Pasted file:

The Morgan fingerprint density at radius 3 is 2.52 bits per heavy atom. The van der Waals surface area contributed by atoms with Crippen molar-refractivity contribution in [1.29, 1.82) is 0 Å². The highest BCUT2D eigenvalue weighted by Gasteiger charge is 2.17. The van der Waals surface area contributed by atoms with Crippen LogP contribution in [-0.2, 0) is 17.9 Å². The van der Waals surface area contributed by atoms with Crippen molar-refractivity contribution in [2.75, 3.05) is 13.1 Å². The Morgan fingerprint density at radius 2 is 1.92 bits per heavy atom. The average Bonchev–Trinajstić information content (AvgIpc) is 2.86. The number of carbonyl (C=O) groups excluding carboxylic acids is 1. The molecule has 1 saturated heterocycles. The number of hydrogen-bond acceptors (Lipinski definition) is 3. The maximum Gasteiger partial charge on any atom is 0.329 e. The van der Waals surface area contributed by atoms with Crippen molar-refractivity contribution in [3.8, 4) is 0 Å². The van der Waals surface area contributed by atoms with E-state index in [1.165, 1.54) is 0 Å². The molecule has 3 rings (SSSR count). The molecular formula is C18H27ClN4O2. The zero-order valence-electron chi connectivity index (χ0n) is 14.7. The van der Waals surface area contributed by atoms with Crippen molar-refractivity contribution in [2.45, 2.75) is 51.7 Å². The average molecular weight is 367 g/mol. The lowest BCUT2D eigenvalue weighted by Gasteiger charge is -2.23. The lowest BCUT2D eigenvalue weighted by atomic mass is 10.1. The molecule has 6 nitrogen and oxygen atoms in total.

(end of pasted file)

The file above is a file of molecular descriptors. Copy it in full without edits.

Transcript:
The Morgan fingerprint density at radius 3 is 2.52 bits per heavy atom. The van der Waals surface area contributed by atoms with Crippen molar-refractivity contribution in [1.29, 1.82) is 0 Å². The highest BCUT2D eigenvalue weighted by Gasteiger charge is 2.17. The van der Waals surface area contributed by atoms with Crippen LogP contribution in [-0.2, 0) is 17.9 Å². The van der Waals surface area contributed by atoms with Crippen molar-refractivity contribution in [2.75, 3.05) is 13.1 Å². The Morgan fingerprint density at radius 2 is 1.92 bits per heavy atom. The average Bonchev–Trinajstić information content (AvgIpc) is 2.86. The number of carbonyl (C=O) groups excluding carboxylic acids is 1. The molecule has 1 saturated heterocycles. The number of hydrogen-bond acceptors (Lipinski definition) is 3. The maximum Gasteiger partial charge on any atom is 0.329 e. The van der Waals surface area contributed by atoms with Crippen molar-refractivity contribution in [3.8, 4) is 0 Å². The van der Waals surface area contributed by atoms with E-state index in [1.165, 1.54) is 0 Å². The molecule has 3 rings (SSSR count). The molecular formula is C18H27ClN4O2. The zero-order valence-electron chi connectivity index (χ0n) is 14.7. The van der Waals surface area contributed by atoms with Crippen molar-refractivity contribution in [2.45, 2.75) is 51.7 Å². The average molecular weight is 367 g/mol. The lowest BCUT2D eigenvalue weighted by Gasteiger charge is -2.23. The lowest BCUT2D eigenvalue weighted by atomic mass is 10.1. The molecule has 6 nitrogen and oxygen atoms in total.